Monday, July 04, 2011

365 Doodles - Day 185

The third and final 'Gravity' picture is Sir Isaac Newton of falling apple fame.

The story that Newton’s great idea was inspired by watching an apple fall may be true … but his most likely starting point was the earlier work of French astronomer Ismaël Bullialdus who had suggested the inverse-square law some 40 years before. Incidentally, Newton’s apple came from a tree in the garden at Woolsthorpe Manor, Lincolnshire, called a Flower of Kent, a variety developed around 1629. The tree fell over in 1820 but continues to grow. Grafted clones of the tree have been planted outside the world’s most prominent physics labs to remind scientists that inspiration can come from the simplest sources.

Is gravity some kind of energy? Is it a wave? Is it a particle? No one is yet sure although many physicists believe in the existence of an elementary particle called a Graviton. If we could isolate gravitons, it is possible that we could one day invent a way to shield against them and create anti-gravity.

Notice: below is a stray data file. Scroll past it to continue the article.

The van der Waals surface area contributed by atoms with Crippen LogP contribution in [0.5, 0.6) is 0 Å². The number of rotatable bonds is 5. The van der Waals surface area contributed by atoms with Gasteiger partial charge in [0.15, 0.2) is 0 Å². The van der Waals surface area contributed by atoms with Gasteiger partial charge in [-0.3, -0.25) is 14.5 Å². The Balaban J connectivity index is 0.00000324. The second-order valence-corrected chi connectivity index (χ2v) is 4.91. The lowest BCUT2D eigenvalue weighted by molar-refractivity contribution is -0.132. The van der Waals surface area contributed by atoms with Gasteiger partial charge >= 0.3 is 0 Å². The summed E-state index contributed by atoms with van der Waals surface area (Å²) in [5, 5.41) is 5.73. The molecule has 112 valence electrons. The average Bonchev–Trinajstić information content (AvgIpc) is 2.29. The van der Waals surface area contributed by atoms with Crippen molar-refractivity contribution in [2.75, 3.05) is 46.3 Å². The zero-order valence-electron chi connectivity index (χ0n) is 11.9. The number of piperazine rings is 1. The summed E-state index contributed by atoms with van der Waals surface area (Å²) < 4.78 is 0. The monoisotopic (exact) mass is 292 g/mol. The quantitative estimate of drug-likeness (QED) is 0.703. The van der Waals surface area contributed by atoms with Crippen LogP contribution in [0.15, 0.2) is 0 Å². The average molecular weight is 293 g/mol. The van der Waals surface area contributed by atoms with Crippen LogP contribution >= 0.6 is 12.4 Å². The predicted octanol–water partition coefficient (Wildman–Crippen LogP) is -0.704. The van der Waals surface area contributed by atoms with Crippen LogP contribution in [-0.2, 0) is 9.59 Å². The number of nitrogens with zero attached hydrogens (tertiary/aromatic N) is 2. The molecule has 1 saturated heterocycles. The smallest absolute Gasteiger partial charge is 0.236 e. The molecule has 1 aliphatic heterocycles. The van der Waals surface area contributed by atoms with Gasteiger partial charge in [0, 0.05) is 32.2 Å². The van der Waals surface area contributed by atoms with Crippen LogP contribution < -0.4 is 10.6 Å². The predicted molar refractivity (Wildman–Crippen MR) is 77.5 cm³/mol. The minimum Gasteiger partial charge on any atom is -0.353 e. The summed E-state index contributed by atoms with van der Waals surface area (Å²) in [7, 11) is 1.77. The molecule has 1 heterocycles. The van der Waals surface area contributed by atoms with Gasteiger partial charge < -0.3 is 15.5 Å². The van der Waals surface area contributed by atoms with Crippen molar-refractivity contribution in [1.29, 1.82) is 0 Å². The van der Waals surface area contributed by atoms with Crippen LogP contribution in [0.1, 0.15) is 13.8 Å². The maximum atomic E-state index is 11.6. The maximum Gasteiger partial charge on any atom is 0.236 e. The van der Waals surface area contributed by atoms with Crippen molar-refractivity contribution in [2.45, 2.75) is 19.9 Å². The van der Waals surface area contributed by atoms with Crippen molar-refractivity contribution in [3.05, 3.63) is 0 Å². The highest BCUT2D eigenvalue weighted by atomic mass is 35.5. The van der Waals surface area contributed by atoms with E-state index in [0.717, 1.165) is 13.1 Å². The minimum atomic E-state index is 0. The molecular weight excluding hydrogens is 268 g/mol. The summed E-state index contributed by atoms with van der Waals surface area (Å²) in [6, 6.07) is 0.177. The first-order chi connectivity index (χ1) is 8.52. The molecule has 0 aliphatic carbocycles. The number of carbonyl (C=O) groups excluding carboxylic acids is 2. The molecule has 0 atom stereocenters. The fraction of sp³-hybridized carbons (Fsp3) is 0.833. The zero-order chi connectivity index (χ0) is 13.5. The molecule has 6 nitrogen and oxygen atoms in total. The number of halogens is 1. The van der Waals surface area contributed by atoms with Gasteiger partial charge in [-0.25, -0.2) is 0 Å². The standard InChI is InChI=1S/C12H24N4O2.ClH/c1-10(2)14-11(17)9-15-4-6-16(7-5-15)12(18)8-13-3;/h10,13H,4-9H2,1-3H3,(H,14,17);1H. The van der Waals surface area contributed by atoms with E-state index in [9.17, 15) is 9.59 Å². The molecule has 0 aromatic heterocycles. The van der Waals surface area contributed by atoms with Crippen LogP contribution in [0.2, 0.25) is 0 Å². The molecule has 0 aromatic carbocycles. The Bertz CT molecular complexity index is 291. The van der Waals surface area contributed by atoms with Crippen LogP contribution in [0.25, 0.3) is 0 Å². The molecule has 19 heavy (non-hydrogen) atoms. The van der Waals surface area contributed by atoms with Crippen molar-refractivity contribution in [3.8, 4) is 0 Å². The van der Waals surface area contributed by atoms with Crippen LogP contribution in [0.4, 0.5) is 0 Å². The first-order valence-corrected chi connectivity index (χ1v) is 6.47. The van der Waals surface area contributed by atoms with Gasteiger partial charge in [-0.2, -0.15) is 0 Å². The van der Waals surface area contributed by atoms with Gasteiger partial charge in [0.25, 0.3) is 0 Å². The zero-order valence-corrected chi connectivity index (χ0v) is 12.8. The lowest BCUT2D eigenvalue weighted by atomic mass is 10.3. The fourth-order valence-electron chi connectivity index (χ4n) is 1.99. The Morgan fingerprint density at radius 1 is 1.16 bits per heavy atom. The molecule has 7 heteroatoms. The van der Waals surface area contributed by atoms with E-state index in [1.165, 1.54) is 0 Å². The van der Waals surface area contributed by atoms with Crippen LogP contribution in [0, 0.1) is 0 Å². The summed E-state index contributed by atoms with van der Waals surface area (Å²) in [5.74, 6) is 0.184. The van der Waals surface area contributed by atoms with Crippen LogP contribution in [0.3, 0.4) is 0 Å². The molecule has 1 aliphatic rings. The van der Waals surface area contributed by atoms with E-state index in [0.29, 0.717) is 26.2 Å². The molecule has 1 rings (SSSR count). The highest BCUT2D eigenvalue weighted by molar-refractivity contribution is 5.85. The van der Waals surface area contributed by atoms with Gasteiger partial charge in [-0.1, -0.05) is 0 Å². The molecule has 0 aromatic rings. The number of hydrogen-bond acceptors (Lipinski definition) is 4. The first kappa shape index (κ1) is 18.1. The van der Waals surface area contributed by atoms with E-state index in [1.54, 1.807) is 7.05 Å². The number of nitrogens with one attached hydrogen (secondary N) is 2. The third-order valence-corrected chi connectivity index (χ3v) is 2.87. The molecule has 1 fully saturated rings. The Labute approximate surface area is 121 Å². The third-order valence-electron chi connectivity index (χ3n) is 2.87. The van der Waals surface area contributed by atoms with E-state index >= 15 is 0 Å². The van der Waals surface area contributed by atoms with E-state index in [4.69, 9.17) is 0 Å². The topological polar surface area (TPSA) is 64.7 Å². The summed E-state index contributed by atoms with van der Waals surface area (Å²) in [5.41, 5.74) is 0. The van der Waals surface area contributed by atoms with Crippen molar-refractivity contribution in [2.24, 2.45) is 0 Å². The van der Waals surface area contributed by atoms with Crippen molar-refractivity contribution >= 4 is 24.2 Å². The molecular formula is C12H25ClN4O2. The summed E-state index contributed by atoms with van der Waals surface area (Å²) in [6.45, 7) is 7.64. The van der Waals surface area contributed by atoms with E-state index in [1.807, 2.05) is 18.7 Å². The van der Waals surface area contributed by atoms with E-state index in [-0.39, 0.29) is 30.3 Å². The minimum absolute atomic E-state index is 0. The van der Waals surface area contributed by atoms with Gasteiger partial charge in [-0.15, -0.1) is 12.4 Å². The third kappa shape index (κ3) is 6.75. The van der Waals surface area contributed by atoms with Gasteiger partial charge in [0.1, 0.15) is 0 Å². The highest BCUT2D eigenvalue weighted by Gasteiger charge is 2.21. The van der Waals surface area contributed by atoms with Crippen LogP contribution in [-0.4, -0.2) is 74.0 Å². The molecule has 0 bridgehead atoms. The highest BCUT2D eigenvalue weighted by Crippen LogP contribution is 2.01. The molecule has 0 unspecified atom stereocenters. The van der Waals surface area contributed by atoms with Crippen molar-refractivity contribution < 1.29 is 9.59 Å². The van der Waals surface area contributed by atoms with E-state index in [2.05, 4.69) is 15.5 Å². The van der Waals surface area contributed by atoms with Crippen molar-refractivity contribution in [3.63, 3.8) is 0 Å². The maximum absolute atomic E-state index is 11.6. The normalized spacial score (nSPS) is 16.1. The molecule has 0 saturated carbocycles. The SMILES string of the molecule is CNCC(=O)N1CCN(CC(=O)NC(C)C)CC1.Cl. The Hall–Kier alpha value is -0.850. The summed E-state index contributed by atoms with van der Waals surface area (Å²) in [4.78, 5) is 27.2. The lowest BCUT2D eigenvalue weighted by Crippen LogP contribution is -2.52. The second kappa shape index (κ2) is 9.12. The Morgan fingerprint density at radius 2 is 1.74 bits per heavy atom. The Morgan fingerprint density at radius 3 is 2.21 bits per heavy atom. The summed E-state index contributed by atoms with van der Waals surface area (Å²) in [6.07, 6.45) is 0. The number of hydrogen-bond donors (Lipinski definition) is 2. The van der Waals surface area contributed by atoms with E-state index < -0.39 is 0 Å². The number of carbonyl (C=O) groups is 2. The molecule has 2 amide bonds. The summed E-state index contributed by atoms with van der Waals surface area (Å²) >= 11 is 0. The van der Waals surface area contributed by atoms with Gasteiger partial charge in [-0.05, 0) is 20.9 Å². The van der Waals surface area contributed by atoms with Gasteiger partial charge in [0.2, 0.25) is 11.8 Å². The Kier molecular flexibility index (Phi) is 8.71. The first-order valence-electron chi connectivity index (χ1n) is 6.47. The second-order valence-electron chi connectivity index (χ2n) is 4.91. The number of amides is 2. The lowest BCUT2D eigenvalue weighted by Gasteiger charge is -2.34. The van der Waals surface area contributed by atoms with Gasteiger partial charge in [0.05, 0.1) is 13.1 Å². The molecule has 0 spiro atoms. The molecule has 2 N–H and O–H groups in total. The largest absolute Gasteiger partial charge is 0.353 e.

Always popular with science fiction authors, anti-gravity has nonetheless been explored by serious scientists. Towards the end of World War II, German physicists supposedly played around with an anti-gravity generator called the ‘Nazi Bell’. It is alleged that the US Army adapted the Nazi technology during the 1950s to create a triangular anti-gravity based aircraft called the TR-3B (which you saw Einstein driving a couple of days ago on this very blog). The plane used mercury plasma - pressurised at 250,000 atmospheres at a temperature of 150 degrees Kelvin – which was accelerated to 50,000 rpm inside a ring-shaped chamber. This was then exposed to high radio-frequency fields. Some people claim that the resulting magnetic vortex field disrupted or neutralised the effects of gravity on mass by 89% ... but, of course, the vehicle has never been demonstrated in public.

Gravity is a paradox. On the one hand it so powerful that it keeps galaxies together. A Black Hole has such incrediblly strong gravity that absolutely everything, even light, is pulled towards it. Gravity can drag aircraft from the skies and keeps everything on this planet resolutely earth-bound. And yet, its force is so weak that I am defeating it right now by lifting this cup of tea and having a slurp.

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